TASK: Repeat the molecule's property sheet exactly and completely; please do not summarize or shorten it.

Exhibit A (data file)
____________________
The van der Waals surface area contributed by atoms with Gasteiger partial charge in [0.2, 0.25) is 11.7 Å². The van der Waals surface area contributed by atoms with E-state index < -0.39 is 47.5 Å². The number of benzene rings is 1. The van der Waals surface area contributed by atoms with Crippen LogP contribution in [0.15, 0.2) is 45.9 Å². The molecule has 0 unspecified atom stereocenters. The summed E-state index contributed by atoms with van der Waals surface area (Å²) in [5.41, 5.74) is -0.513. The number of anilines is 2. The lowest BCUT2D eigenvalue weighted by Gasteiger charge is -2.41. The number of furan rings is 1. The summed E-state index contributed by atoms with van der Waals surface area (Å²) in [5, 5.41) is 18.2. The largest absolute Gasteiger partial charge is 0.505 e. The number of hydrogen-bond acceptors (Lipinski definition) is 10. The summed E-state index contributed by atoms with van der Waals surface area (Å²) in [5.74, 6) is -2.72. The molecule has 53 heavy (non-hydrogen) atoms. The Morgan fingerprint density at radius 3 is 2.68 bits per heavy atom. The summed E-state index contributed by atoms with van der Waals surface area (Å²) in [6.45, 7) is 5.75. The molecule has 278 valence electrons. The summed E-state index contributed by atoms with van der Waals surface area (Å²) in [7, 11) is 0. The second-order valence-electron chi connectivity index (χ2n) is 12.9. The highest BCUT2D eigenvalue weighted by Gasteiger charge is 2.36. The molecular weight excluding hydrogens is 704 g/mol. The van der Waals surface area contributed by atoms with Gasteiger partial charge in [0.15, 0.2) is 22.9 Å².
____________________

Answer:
The van der Waals surface area contributed by atoms with Gasteiger partial charge in [0.2, 0.25) is 11.7 Å². The van der Waals surface area contributed by atoms with E-state index < -0.39 is 47.5 Å². The number of benzene rings is 1. The van der Waals surface area contributed by atoms with Crippen LogP contribution in [0.15, 0.2) is 45.9 Å². The molecule has 0 unspecified atom stereocenters. The summed E-state index contributed by atoms with van der Waals surface area (Å²) in [5.41, 5.74) is -0.513. The number of anilines is 2. The lowest BCUT2D eigenvalue weighted by Gasteiger charge is -2.41. The number of furan rings is 1. The summed E-state index contributed by atoms with van der Waals surface area (Å²) in [5, 5.41) is 18.2. The largest absolute Gasteiger partial charge is 0.505 e. The number of hydrogen-bond acceptors (Lipinski definition) is 10. The summed E-state index contributed by atoms with van der Waals surface area (Å²) in [5.74, 6) is -2.72. The molecule has 53 heavy (non-hydrogen) atoms. The Morgan fingerprint density at radius 3 is 2.68 bits per heavy atom. The summed E-state index contributed by atoms with van der Waals surface area (Å²) in [6.45, 7) is 5.75. The molecule has 278 valence electrons. The summed E-state index contributed by atoms with van der Waals surface area (Å²) in [7, 11) is 0. The second-order valence-electron chi connectivity index (χ2n) is 12.9. The highest BCUT2D eigenvalue weighted by Gasteiger charge is 2.36. The molecular weight excluding hydrogens is 704 g/mol. The van der Waals surface area contributed by atoms with Gasteiger partial charge in [0.15, 0.2) is 22.9 Å².